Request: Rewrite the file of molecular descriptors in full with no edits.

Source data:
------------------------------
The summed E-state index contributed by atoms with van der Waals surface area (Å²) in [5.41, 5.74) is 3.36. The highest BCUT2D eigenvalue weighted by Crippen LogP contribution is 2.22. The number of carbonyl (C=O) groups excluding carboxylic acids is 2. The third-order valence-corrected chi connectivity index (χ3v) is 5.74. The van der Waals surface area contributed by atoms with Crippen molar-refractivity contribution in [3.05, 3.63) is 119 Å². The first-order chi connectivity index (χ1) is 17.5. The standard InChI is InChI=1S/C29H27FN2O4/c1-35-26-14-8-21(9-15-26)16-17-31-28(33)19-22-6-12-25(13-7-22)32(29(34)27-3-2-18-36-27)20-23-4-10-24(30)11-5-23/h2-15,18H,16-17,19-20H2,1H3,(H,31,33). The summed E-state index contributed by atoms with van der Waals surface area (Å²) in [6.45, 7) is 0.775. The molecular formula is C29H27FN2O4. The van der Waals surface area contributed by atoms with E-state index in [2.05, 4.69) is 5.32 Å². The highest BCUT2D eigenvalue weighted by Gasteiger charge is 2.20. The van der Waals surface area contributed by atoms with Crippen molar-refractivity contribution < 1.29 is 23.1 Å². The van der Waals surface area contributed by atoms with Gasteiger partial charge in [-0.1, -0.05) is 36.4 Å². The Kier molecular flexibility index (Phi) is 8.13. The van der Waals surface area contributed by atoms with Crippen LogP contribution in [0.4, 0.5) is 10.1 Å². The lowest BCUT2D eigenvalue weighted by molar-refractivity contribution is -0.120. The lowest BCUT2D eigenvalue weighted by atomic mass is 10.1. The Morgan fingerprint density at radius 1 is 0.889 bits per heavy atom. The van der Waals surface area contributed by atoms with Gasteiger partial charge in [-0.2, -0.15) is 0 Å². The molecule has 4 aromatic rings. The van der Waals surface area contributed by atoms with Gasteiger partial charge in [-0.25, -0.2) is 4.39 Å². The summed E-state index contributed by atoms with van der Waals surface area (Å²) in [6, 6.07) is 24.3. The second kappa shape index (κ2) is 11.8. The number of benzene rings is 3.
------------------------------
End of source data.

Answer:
The summed E-state index contributed by atoms with van der Waals surface area (Å²) in [5.41, 5.74) is 3.36. The highest BCUT2D eigenvalue weighted by Crippen LogP contribution is 2.22. The number of carbonyl (C=O) groups excluding carboxylic acids is 2. The third-order valence-corrected chi connectivity index (χ3v) is 5.74. The van der Waals surface area contributed by atoms with Crippen molar-refractivity contribution in [3.05, 3.63) is 119 Å². The first-order chi connectivity index (χ1) is 17.5. The standard InChI is InChI=1S/C29H27FN2O4/c1-35-26-14-8-21(9-15-26)16-17-31-28(33)19-22-6-12-25(13-7-22)32(29(34)27-3-2-18-36-27)20-23-4-10-24(30)11-5-23/h2-15,18H,16-17,19-20H2,1H3,(H,31,33). The summed E-state index contributed by atoms with van der Waals surface area (Å²) in [6.45, 7) is 0.775. The molecular formula is C29H27FN2O4. The van der Waals surface area contributed by atoms with E-state index in [2.05, 4.69) is 5.32 Å². The highest BCUT2D eigenvalue weighted by Gasteiger charge is 2.20. The van der Waals surface area contributed by atoms with Crippen molar-refractivity contribution < 1.29 is 23.1 Å². The van der Waals surface area contributed by atoms with Gasteiger partial charge in [-0.1, -0.05) is 36.4 Å². The Kier molecular flexibility index (Phi) is 8.13. The van der Waals surface area contributed by atoms with Crippen LogP contribution in [0.4, 0.5) is 10.1 Å². The lowest BCUT2D eigenvalue weighted by molar-refractivity contribution is -0.120. The lowest BCUT2D eigenvalue weighted by atomic mass is 10.1. The Morgan fingerprint density at radius 1 is 0.889 bits per heavy atom. The van der Waals surface area contributed by atoms with Gasteiger partial charge in [-0.2, -0.15) is 0 Å². The molecule has 4 aromatic rings. The van der Waals surface area contributed by atoms with Gasteiger partial charge in [-0.25, -0.2) is 4.39 Å². The summed E-state index contributed by atoms with van der Waals surface area (Å²) in [6, 6.07) is 24.3. The second kappa shape index (κ2) is 11.8. The number of benzene rings is 3.